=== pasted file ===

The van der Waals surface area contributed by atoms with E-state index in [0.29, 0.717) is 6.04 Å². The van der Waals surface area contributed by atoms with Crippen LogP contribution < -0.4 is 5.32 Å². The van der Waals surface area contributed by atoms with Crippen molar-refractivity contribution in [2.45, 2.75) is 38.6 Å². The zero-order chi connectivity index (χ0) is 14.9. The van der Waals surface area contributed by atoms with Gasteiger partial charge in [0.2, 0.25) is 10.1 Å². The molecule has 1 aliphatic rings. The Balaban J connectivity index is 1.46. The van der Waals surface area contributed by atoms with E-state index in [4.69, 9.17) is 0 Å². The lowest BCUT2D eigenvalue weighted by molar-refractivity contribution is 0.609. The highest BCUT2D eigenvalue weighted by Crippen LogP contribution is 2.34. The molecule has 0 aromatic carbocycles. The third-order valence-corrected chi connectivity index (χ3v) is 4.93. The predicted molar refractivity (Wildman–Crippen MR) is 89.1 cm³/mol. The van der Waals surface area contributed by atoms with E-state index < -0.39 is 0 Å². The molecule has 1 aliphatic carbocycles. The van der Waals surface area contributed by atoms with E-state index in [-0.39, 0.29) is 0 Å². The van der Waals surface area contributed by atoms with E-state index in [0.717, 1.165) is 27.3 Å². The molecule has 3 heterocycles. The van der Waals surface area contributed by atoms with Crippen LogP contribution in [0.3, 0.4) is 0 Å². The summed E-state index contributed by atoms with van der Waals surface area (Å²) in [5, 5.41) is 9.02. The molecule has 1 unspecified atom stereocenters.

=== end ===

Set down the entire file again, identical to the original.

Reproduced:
The van der Waals surface area contributed by atoms with E-state index in [0.29, 0.717) is 6.04 Å². The van der Waals surface area contributed by atoms with Crippen LogP contribution < -0.4 is 5.32 Å². The van der Waals surface area contributed by atoms with Crippen molar-refractivity contribution in [2.45, 2.75) is 38.6 Å². The zero-order chi connectivity index (χ0) is 14.9. The van der Waals surface area contributed by atoms with Gasteiger partial charge in [0.2, 0.25) is 10.1 Å². The molecule has 1 aliphatic rings. The Balaban J connectivity index is 1.46. The van der Waals surface area contributed by atoms with E-state index in [4.69, 9.17) is 0 Å². The lowest BCUT2D eigenvalue weighted by molar-refractivity contribution is 0.609. The highest BCUT2D eigenvalue weighted by Crippen LogP contribution is 2.34. The molecule has 0 aromatic carbocycles. The third-order valence-corrected chi connectivity index (χ3v) is 4.93. The predicted molar refractivity (Wildman–Crippen MR) is 89.1 cm³/mol. The van der Waals surface area contributed by atoms with E-state index < -0.39 is 0 Å². The molecule has 1 aliphatic carbocycles. The van der Waals surface area contributed by atoms with E-state index in [-0.39, 0.29) is 0 Å². The van der Waals surface area contributed by atoms with E-state index in [0.717, 1.165) is 27.3 Å². The molecule has 3 heterocycles. The van der Waals surface area contributed by atoms with Crippen LogP contribution in [0.3, 0.4) is 0 Å². The summed E-state index contributed by atoms with van der Waals surface area (Å²) in [5, 5.41) is 9.02. The molecule has 1 unspecified atom stereocenters.